Date of Award

1-1-2014

Document Type

Dissertation

Degree Name

Doctor of Philosophy in Conflict Analysis & Resolution

Department

Graduate School of Humanities and Social Sciences

First Advisor

Dustin D. Berna

Second Advisor

Jason J. Campbell

Third Advisor

Judith McKay

Abstract

This non-experimental study examines the issues of over-representation of minorities in the criminal justice system due to drug-related incidences, race relations, and the impact such representation has on families, children, and communities. The exploration of the current criminal justice efforts against drugs is presented through a meta-analysis qualitative lens in an effort to disseminate the information on those arrested, sentenced, and subsequently incarcerated for various drug offenses. In an attempt to understand the encyclical racial disparities that promulgate the criminal justice system, the study relies on information from several key theorists to cement the discussions in the research. Qualitative data from scholastic and governmental resources will be presented from which the exploration of how drug sentencing and race may be closely related. By examining various case studies, both historical and current, the goal is to clarify the various processes on which different actions have attempted to transform social relationships and the various constraints these movements faced when trying to implement and adapt these transformations.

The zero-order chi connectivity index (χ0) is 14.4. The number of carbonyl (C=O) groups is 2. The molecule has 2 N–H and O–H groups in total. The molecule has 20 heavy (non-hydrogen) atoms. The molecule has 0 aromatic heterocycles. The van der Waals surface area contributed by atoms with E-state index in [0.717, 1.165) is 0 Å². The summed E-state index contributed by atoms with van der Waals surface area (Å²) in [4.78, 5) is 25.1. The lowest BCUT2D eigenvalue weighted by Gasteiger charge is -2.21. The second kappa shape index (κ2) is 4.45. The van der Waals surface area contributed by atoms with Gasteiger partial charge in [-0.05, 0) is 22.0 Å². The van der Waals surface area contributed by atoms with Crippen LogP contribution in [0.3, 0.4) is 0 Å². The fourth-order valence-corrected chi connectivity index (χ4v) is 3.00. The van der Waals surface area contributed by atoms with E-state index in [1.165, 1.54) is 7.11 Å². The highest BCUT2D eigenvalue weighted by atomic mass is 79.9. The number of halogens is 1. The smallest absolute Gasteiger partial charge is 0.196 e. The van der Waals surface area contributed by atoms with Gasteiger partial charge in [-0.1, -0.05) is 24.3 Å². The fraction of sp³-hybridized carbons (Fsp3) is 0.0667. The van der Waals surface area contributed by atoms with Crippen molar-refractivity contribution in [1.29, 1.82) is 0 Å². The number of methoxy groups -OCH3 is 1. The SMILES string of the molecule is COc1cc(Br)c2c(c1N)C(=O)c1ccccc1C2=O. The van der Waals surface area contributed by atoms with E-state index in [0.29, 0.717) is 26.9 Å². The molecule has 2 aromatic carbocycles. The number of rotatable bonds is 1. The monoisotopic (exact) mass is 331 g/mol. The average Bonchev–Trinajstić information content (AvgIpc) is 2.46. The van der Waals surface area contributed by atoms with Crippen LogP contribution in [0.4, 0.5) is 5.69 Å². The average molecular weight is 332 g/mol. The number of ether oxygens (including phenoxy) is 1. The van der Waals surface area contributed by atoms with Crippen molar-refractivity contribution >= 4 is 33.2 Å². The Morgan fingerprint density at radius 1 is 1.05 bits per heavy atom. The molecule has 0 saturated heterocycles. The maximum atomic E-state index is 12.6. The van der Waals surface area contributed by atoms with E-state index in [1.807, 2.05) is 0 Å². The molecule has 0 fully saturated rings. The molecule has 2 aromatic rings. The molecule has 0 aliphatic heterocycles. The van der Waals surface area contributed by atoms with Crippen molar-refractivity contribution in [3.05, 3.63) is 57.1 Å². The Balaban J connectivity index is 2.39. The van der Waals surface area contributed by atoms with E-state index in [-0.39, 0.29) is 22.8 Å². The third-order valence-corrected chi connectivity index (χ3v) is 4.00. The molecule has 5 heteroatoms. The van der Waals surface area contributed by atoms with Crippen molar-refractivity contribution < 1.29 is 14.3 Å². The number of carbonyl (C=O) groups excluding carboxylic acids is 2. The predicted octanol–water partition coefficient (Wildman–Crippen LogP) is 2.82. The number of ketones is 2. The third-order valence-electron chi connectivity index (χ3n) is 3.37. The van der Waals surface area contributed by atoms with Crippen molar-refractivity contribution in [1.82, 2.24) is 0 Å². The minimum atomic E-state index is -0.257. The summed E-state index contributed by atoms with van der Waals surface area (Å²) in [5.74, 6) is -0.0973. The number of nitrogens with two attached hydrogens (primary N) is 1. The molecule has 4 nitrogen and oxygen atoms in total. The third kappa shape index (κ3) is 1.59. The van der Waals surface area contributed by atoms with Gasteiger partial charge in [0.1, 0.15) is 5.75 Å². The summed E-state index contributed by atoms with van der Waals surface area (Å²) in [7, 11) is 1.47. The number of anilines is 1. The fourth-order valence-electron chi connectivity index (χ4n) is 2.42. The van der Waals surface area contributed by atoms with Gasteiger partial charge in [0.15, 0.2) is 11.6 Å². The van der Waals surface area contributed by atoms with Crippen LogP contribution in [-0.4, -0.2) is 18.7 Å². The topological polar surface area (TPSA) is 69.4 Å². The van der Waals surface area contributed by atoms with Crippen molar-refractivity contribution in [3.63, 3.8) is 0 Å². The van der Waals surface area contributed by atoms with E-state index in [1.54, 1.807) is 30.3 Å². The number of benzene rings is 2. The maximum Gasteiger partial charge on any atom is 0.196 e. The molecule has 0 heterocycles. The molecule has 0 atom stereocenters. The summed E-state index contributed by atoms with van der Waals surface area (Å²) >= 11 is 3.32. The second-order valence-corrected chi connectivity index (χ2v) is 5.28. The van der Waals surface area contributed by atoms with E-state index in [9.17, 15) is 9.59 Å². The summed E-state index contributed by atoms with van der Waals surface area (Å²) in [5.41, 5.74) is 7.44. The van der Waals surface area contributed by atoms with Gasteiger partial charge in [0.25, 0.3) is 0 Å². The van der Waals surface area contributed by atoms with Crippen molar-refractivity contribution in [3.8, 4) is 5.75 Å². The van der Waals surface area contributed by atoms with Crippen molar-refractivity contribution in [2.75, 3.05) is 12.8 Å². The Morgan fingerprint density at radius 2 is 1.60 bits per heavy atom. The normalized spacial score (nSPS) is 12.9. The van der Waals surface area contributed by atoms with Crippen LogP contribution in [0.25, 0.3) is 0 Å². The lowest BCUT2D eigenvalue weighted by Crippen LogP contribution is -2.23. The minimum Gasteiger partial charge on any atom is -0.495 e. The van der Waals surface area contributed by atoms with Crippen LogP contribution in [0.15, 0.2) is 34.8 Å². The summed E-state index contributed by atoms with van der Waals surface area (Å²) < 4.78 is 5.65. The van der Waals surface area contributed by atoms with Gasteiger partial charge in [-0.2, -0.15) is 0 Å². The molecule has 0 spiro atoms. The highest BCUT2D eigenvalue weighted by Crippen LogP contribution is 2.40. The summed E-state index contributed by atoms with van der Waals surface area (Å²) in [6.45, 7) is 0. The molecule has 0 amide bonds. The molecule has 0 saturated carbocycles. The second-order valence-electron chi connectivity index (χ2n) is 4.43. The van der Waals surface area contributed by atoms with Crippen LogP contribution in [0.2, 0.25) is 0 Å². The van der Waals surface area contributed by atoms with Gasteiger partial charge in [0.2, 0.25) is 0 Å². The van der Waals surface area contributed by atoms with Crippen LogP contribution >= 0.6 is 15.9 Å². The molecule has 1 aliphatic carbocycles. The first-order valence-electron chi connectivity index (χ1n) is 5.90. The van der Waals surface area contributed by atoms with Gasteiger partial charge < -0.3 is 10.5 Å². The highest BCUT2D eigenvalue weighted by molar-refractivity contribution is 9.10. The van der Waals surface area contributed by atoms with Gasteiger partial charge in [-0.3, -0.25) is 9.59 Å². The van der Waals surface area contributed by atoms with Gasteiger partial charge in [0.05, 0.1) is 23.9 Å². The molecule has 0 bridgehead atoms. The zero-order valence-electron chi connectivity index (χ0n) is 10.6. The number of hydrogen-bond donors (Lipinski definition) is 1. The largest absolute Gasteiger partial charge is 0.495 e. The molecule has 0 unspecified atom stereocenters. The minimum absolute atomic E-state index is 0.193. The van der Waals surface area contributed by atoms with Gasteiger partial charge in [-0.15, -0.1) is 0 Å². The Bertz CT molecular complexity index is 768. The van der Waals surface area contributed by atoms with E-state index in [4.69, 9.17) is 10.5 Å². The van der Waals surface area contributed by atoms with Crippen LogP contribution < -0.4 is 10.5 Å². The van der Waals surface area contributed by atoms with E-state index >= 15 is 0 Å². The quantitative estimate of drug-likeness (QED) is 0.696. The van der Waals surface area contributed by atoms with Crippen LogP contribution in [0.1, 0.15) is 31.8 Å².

The outcomes of this multi-layered study reveal the evolution of race relations and "identity formation" with which America attempts to change through various systematic processes. The study will examine how the implementation of governmental programs on incarceration impacts social classes and increases racial division. Three research strategies will be utilized: (1) qualitative analysis that covers racism from the media's portrayal of minorities, (2) review of the writings of theorists' addressing whether drug-related crimes or racism adds to disparity in the criminal justice system, and (3) examination of multiple case studies dealing with incarcerations' impact on minority children and communities. Data have been gathered from pre-published reports, newspapers, journals, and experiments conducted by social science theorists dealing with the new drug war and racism, and also the practices of restorative justice. This study suggests that racism is a phenomenon in the lives of every American or immigrant. Even with time and evident changes within society, racism still dominates and determines people's lives. Restoration is not inconsequential, and while various movements link social change with the governing of a new and different leader in America, this study will look at how it is possible to revisit race relations, and implement forgiveness through conflict resolution in an effort to enact systematic changes. These enactments have potential to preserve institutions and save future social infrastructure.